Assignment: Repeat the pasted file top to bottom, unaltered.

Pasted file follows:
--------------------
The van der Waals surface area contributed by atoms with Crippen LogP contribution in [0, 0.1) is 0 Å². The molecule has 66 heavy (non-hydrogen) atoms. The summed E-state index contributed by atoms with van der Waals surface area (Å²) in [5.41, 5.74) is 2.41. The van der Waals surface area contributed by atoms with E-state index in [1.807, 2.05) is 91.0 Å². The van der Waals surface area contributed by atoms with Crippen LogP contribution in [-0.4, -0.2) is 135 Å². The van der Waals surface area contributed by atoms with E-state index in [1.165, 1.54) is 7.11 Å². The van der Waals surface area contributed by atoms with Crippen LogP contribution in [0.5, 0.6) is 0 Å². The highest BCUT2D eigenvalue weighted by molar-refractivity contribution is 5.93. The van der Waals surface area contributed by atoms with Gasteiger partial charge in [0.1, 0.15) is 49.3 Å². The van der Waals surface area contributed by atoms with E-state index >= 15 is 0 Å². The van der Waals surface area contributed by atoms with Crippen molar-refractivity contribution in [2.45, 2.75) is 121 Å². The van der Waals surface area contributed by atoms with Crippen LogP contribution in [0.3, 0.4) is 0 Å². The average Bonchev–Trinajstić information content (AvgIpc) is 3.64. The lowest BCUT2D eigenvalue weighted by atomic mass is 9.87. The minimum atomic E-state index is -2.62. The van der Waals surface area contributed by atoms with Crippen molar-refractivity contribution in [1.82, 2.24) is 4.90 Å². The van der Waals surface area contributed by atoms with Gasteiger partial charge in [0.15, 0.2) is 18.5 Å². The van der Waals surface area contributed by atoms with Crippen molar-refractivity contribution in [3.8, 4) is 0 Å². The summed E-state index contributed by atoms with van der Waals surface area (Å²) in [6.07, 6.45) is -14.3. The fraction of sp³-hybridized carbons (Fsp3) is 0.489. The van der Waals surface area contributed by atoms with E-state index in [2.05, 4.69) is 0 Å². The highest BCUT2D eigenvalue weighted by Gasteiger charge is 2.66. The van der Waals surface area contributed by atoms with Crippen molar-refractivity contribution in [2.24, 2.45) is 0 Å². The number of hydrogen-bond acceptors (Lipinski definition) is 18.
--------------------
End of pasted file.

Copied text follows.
The van der Waals surface area contributed by atoms with Crippen LogP contribution in [0, 0.1) is 0 Å². The molecule has 66 heavy (non-hydrogen) atoms. The summed E-state index contributed by atoms with van der Waals surface area (Å²) in [5.41, 5.74) is 2.41. The van der Waals surface area contributed by atoms with E-state index in [1.807, 2.05) is 91.0 Å². The van der Waals surface area contributed by atoms with Crippen LogP contribution in [-0.4, -0.2) is 135 Å². The van der Waals surface area contributed by atoms with E-state index in [1.165, 1.54) is 7.11 Å². The van der Waals surface area contributed by atoms with Crippen LogP contribution in [0.5, 0.6) is 0 Å². The highest BCUT2D eigenvalue weighted by molar-refractivity contribution is 5.93. The van der Waals surface area contributed by atoms with Gasteiger partial charge in [0.1, 0.15) is 49.3 Å². The van der Waals surface area contributed by atoms with E-state index >= 15 is 0 Å². The van der Waals surface area contributed by atoms with Crippen molar-refractivity contribution in [2.45, 2.75) is 121 Å². The van der Waals surface area contributed by atoms with Crippen LogP contribution in [0.3, 0.4) is 0 Å². The average Bonchev–Trinajstić information content (AvgIpc) is 3.64. The lowest BCUT2D eigenvalue weighted by atomic mass is 9.87. The minimum atomic E-state index is -2.62. The van der Waals surface area contributed by atoms with Crippen molar-refractivity contribution in [1.82, 2.24) is 4.90 Å². The van der Waals surface area contributed by atoms with Gasteiger partial charge in [0.15, 0.2) is 18.5 Å². The van der Waals surface area contributed by atoms with Crippen molar-refractivity contribution in [3.8, 4) is 0 Å². The summed E-state index contributed by atoms with van der Waals surface area (Å²) in [6.07, 6.45) is -14.3. The fraction of sp³-hybridized carbons (Fsp3) is 0.489. The van der Waals surface area contributed by atoms with E-state index in [2.05, 4.69) is 0 Å². The highest BCUT2D eigenvalue weighted by Gasteiger charge is 2.66. The van der Waals surface area contributed by atoms with Crippen molar-refractivity contribution in [2.24, 2.45) is 0 Å². The number of hydrogen-bond acceptors (Lipinski definition) is 18.